Unexpected visitors, unexpected changes… Things are getting tense ’round the farm. Your Major Spoilers review of Farmhand #7 awaits!
Writer: Rob Guillory
Artist: Rob Guillory
Colorist: Taylor Wells
Letterer: Kody Chamberlain
Publisher: Image Comics
Cover Price: $3.99
Release Date: April 17, 2019
Previously in Farmhand: Andrea Jenkins struggles with her father’s erratic behavior, as Jedidiah clings to what’s left of his crumbling legacy. Meanwhile, an unexpected visitor points to a frightening future for the residents of Freetown…
A DEVASTATING OPENING SCENE
This issue opens by breaking my heart, as we see a young Zeke Jenkins playing video games in a hospital room, only to be interrupted by his clearly dying mother. She takes a moment to hug him and ask how he’s getting along with his father, then asks him to get her some water. As soon as he leaves, though, he sees doctors and nurses leaping into action, rushing to her room, and when he tries to get back in, the nurses keep him out, insisting that they need to speak to his father immediately. Zeke tries to call his dad, only get a message indicating Jed’svoicemail is full and a hangup. It’s a brutal scene, and the sight of Zeke in tears on the floor hits way too close to home. Cut to the present day, as a grown-up Zeke tills the land on his dad’s farm. He’s still consumed by the strange events of last issue, when a mutated boar attacked him and his son, but can’t bring himself to explain to his wife what’s happening. While the EPA burns the entire grove of trees where they encountered the animal to the ground, Zeke’s dad, Jedidiah is seen performing a kidney transplant…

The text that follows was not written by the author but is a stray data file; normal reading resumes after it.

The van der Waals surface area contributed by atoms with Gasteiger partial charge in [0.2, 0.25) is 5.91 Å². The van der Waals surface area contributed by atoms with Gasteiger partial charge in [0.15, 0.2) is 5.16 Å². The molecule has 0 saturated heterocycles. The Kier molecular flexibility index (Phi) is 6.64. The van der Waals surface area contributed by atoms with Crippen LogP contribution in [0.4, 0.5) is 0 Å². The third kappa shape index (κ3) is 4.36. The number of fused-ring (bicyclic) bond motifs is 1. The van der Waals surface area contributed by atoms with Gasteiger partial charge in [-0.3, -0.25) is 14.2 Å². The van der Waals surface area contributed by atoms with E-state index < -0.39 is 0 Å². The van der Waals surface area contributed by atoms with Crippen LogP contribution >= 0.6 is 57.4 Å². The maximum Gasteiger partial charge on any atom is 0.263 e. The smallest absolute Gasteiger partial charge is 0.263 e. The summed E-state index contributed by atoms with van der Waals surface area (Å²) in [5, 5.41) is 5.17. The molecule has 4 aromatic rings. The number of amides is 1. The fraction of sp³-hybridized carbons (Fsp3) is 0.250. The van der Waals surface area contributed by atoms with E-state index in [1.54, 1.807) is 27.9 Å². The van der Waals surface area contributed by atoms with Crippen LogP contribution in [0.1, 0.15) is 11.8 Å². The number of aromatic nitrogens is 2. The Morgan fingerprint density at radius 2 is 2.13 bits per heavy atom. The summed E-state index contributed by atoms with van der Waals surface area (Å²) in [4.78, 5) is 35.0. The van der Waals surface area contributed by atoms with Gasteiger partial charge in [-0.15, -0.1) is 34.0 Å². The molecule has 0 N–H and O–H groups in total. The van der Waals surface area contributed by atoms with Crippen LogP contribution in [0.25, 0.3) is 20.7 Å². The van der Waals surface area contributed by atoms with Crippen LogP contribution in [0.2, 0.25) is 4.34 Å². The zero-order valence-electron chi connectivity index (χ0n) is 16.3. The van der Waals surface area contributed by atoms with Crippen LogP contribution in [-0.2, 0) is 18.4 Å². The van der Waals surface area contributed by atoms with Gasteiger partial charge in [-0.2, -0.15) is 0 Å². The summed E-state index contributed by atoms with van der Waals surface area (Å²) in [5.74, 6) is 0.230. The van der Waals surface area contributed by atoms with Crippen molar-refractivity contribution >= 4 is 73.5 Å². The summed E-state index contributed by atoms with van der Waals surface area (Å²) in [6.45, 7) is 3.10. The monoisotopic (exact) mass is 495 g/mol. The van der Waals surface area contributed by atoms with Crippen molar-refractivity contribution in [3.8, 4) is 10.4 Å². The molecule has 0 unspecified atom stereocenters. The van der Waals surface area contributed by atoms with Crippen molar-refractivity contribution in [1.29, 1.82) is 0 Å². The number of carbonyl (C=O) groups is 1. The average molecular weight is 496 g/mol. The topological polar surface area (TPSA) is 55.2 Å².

Well, not performing so much as commanding a custom-grown kidney to crawl into an incision in surgical patient and attach itself and the whole sequence is HORRIFYING. As the issue ends, Jed returns home alone, flies into a rage at how his life is falling apart, only to find a strange, seemingly half-plant stranger has entered his home.
WILD ORGAN TREES = NIGHTMARES FOR DAYS
Rob Guillory’s work always leaves my skin crawling, in the best possible way, and this issue is no exception. The explanation of how the transplanted kidney is going to eat the old one, and how the patient may feel “IT” moving for a few days just trips all of my body horror switches, but even so, I just can’t stop reading. The deepening mystery about how the Jedidiah seeds have been getting into the wild continues apace, but most of this issue is interpersonal, emotional content, with Zeke finally explaining what’s been happening to Andrea and Jedidiah watching what should have been a legacy of scientific genius and humanitarian acts burning down around him. To his credit, Guillory’s quirky art manages to convey quiet humanity and terrifying monster hybrids with equal skill, and the subtles use of shadows and lighting makes a mundane scene in the operating theatre into a carnival of horrors. Even more impressive, as Jed steps out into the light, the art switches back to normal immediately. It’s really impressive.
BOTTOM LINE: CHILLING, BUT FASCINATING
In short, if you enjoyed ‘Chew’ and its casual treatment of science ficitiony/horror tropes , you’ll be happy to hear that Farmhand is equally fun, nauseating, exhilarating and engaging, in stomach-churning new ways. Farmhand #7 earns its “Mature Readers” warning, but does so with skill, humanity and a core of real emotion that makes the horror that much worse, with expressive art and tremendous skill and precision, earning 4.5 out of 5 stars overall. Perhaps the greatest compliment I can give this book is that, based on the content and body horror plot, I shouldn’t love it… but I do.
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The best terror is (you should excuse the expression) rooted in humanity, and few artists do that better that Rob Guillory.